MAHLI is a beautiful, beautiful camera. So are the Mastcams, of course. But sol 34 is all about MAHLI.
Curiosity's Mars Hand Lens Imager (MAHLI) is located on the end of the robotic arm, along with another science instrument (APXS) and all the hardware that Curiosity will be using to try to get samples. I'll have more to say about those tomorrow (probably). Tonight, all I want to do is to post a couple of the photos that MAHLI took while obtaining a "belly panorama" -- a thorough look underneath the rover.
Check it out:
Those wheels are firmly planted on that rusty soil, and making tracks, even as the fine stuff sticks to the wheels. Notice how the rearmost wheel is slightly embedded, or maybe it shoved up a little bit of soil as it swiveled into place. Clearly Curiosity didn't drive straight to the position that she's in; she drove from the left, then did a turn in place to arrive at her current position.
Curiosity's facing west-ish; you can tell that because of the dark line in the distance, which is the black sand dunes that are at the foot of the mountain. And that's the eastern flank of the mountain rising above the dunes.
This camera -- and its sister instruments, the Mastcams -- have a unique clarity. They have twice as many pixels as Opportunity's. But there's this softness to the color, and a realism to their pictures that the raw photos from Opportunity -- as much as I love Opportunity -- lack. This color feels real; and the photos that the cameras take transport me to the surface of Mars with Curiosity.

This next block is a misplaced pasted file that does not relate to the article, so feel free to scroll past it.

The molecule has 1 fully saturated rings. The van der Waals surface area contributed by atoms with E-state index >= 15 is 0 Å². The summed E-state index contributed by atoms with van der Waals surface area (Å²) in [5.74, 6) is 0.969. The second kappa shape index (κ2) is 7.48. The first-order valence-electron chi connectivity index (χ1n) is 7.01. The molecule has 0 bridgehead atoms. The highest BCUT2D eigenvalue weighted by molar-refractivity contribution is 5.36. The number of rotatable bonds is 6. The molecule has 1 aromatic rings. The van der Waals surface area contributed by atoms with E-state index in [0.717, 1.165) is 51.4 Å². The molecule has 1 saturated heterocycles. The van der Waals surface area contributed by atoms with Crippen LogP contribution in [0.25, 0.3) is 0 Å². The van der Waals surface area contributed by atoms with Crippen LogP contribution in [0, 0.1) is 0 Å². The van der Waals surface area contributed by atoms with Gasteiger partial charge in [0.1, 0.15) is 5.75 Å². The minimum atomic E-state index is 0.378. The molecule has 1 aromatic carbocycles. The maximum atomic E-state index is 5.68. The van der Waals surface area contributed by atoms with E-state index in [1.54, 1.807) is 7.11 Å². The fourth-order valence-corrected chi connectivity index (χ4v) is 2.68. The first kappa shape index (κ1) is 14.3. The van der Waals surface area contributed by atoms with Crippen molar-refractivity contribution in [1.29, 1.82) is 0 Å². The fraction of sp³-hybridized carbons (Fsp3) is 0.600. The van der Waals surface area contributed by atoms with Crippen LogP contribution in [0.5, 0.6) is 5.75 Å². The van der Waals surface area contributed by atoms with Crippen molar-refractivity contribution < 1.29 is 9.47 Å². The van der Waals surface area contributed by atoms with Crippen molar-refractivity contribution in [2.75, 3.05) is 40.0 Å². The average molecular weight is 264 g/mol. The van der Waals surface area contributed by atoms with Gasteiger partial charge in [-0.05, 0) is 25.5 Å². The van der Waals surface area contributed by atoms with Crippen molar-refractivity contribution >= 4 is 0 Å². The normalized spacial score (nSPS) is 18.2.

Here's another favorite photo of mine from this sequence:
Those four blue eyes (yes, they really are blue; I'm not sure why even though I know Jim Bell explained it to me once) are responsible for Curiosity's safety as she drives. They survey the ground immediately in front of Curiosity's path, identifying hazards. But this photo is extra special to me because Curiosity's Hazcams are identical to the ones that Spirit and Opportunity carried to Mars (though those rovers had only one pair on each end rather than Curiosity's redundant two). We have never seen either Mars Exploration Rover's Hazcams on Mars; not even their shadows. Opportunity's definitely do not look this clean anymore, but still, they look just like this. And thinking about that brings home that Opportunity really also is working in an environment that has the same colors, and the same dust.
Check the raw images pages; there are beautiful photos of all the arm hardware. If I have time tomorrow I'll write more about that.